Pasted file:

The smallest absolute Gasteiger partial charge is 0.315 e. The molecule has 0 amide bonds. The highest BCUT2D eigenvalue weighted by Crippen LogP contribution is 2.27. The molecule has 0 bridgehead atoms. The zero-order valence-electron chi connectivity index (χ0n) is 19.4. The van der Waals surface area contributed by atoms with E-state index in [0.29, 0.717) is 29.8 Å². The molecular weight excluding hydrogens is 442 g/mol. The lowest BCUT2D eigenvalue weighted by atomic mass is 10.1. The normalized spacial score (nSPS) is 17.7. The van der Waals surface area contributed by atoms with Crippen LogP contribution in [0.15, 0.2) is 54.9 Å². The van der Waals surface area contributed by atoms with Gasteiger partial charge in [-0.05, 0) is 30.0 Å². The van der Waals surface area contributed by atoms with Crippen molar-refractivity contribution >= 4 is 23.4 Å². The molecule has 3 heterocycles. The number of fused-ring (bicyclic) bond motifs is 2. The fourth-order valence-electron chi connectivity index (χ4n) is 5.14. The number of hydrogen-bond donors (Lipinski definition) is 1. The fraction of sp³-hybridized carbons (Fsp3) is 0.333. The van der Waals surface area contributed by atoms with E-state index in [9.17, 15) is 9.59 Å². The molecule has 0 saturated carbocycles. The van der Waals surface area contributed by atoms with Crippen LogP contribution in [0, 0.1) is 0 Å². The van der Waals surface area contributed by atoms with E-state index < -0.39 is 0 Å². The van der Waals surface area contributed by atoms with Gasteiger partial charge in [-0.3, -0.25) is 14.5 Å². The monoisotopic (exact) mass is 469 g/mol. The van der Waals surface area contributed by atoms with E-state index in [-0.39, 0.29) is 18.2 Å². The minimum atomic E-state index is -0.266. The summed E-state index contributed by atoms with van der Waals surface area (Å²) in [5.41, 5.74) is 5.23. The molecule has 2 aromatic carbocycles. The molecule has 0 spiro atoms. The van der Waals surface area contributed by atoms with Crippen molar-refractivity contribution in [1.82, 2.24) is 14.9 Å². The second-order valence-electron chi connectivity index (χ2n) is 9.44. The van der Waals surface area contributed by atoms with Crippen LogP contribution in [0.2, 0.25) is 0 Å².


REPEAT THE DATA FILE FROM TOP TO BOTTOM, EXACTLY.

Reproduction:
The smallest absolute Gasteiger partial charge is 0.315 e. The molecule has 0 amide bonds. The highest BCUT2D eigenvalue weighted by Crippen LogP contribution is 2.27. The molecule has 0 bridgehead atoms. The zero-order valence-electron chi connectivity index (χ0n) is 19.4. The van der Waals surface area contributed by atoms with E-state index in [0.29, 0.717) is 29.8 Å². The molecular weight excluding hydrogens is 442 g/mol. The lowest BCUT2D eigenvalue weighted by atomic mass is 10.1. The normalized spacial score (nSPS) is 17.7. The van der Waals surface area contributed by atoms with Crippen LogP contribution in [0.15, 0.2) is 54.9 Å². The van der Waals surface area contributed by atoms with Gasteiger partial charge in [-0.05, 0) is 30.0 Å². The van der Waals surface area contributed by atoms with Crippen molar-refractivity contribution >= 4 is 23.4 Å². The molecule has 3 heterocycles. The number of fused-ring (bicyclic) bond motifs is 2. The fourth-order valence-electron chi connectivity index (χ4n) is 5.14. The number of hydrogen-bond donors (Lipinski definition) is 1. The fraction of sp³-hybridized carbons (Fsp3) is 0.333. The van der Waals surface area contributed by atoms with E-state index in [9.17, 15) is 9.59 Å². The molecule has 0 saturated carbocycles. The van der Waals surface area contributed by atoms with Crippen LogP contribution in [0, 0.1) is 0 Å². The van der Waals surface area contributed by atoms with E-state index < -0.39 is 0 Å². The van der Waals surface area contributed by atoms with Gasteiger partial charge in [-0.3, -0.25) is 14.5 Å². The monoisotopic (exact) mass is 469 g/mol. The van der Waals surface area contributed by atoms with E-state index in [-0.39, 0.29) is 18.2 Å². The minimum atomic E-state index is -0.266. The summed E-state index contributed by atoms with van der Waals surface area (Å²) in [5.41, 5.74) is 5.23. The molecule has 2 aromatic carbocycles. The molecule has 0 spiro atoms. The van der Waals surface area contributed by atoms with Crippen molar-refractivity contribution in [1.82, 2.24) is 14.9 Å². The second-order valence-electron chi connectivity index (χ2n) is 9.44. The van der Waals surface area contributed by atoms with Crippen LogP contribution in [0.2, 0.25) is 0 Å².